After a short, merciful weekend break from Trump–Russia scoops, the Associated Press reported this morning that Michael Flynn will decline a subpoena from the Senate Intelligence Committee, invoking his Fifth Amendment right against self-incrimination.
Already, Twitter is exploding with assertions that this “probably” means Flynn is guilty. Wouldn’t an innocent patriot in Flynn’s shoes want to tell the world his side of the story? Wouldn’t he want to clear his name?
It’s tempting to think that only a man with something to hide refuses to testify — especially on a matter of national importance. But in this case, it would be unfair to Flynn. We don’t have any idea whether Flynn has violated criminal laws, and his decision to plead the fifth does not in any way indicate that he’s guilty of a crime. Instead, he’s behaving exactly as a prudent citizen embroiled in a federal investigation should behave. There is a reason beyond our nation’s respect for constitutional rights why a defendant’s decision to assert the Fifth Amendment is inadmissible in criminal trials: It simply isn’t a reliable indicator of guilt.
To understand why, you have to understand a core truth that I discussed with criminal-defense attorney (and former federal prosecutor) Ken White on my last podcast. Federal investigations are extremely perilous even for those targets innocent of the crimes being investigated. In fact, it’s common for investigators to indict or convict the targets of their investigations for misconduct during the investigation, rather than for the alleged crimes that sparked their inquiries to begin with.
Just ask Martha Stewart. In 2004, a jury found her guilty of obstructing an investigation into her sale of stock in a company called ImClone Systems, Inc. The judge dismissed the government’s securities-fraud charge before Stewart’s trial. Similarly, in 2007 prosecutors convicted Scooter Libby of lying to the FBI and obstructing an investigation into the leak of CIA employee Valerie Plame’s identity to journalist Robert Novak. In the so-called “Plame Affair,” no one was ever convicted of a crime for the leak itself.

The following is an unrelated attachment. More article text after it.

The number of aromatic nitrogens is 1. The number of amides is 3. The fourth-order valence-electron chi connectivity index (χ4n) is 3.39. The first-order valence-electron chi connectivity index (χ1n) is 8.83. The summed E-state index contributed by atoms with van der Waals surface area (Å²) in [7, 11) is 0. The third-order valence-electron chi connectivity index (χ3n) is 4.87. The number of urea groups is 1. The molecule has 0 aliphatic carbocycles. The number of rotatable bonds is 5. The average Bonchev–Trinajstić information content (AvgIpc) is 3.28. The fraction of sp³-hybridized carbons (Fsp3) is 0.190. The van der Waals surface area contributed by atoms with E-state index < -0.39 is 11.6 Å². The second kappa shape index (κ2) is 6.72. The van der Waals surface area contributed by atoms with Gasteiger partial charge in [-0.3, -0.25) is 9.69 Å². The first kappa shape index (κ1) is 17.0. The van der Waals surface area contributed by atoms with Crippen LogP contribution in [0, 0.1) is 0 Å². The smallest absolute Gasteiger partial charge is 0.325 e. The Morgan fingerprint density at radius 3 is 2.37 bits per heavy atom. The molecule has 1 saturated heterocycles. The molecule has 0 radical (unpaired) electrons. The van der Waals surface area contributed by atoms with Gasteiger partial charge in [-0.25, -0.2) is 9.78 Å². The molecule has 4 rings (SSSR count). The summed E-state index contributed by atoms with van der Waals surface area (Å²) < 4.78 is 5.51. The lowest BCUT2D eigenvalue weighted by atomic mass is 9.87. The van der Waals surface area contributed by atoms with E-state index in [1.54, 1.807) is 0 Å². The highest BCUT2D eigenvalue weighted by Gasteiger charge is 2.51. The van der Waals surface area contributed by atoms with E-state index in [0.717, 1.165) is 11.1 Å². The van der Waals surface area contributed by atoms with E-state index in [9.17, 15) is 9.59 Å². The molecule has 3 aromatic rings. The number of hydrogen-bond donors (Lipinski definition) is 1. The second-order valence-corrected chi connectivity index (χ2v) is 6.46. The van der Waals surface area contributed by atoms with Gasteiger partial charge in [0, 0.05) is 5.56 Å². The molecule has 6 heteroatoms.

Intelligent lawyers understand the peril faced by a man in Flynn’s position, and thus they often give clients a simple instruction: Don’t cooperate without immunity. Innocent people can find themselves under incredible pressure. Investigators ask questions that are calculated to trap witnesses in apparent lies. Witnesses make mistakes. Sometimes they’ll lie not because they’re guilty but because they’re panicked or afraid that telling the truth will lead to a trial they don’t want to risk. And, yes, of course sometimes they lie because they’re guilty of the underlying offense. In any case, unconditional cooperation is extraordinarily dangerous.
In March, Flynn did the intelligent thing and asked the Senate Intelligence Committee for immunity in exchange for his testimony. Then as now, Twitter exploded with speculation that Flynn only made the request because he was guilty. Then as now, Twitter gleefully pointed out Flynn’s own hypocrisy, noting that he once said, “When you are given immunity, that means you probably have committed a crime.”
The Intelligence Committee denied Flynn’s request, calling it “wildly preliminary.” From that point forward, Flynn’s decision was remarkably simple. Every sentient lawyer in America would give him the same advice: If the committee denies you immunity, then you must deny them your testimony. Any other decision would be shockingly reckless.
To those who see the Russia controversy as nothing less than the “deep state’s” effort to launch a “soft coup” against a sitting president, Flynn’s decision is an admirable display of resolve. He shouldn’t trust investigators, and he shouldn’t give them anything. Those who are convinced that Trump’s campaign team colluded with Russian intelligence operatives to engineer an illegitimate electoral victory see Flynn’s decision as yet more smoke from a raging fire of conspiracy and treason.
In reality, the sole conclusion that should be drawn from Flynn’s decision is that he has a shrewd legal team, and he’s taking their advice. The ball is now in the Intelligence Committee’s court. Will it grant him immunity? Will it drop the matter (for now) and defer to special counsel Robert Mueller’s investigation? As frustrating as it is for a public that’s desperate to see the Russia investigations come to a definitive end, the answer today is the same as it is most days: We don’t know anything truly new, speculation isn’t evidence, and the wait continues.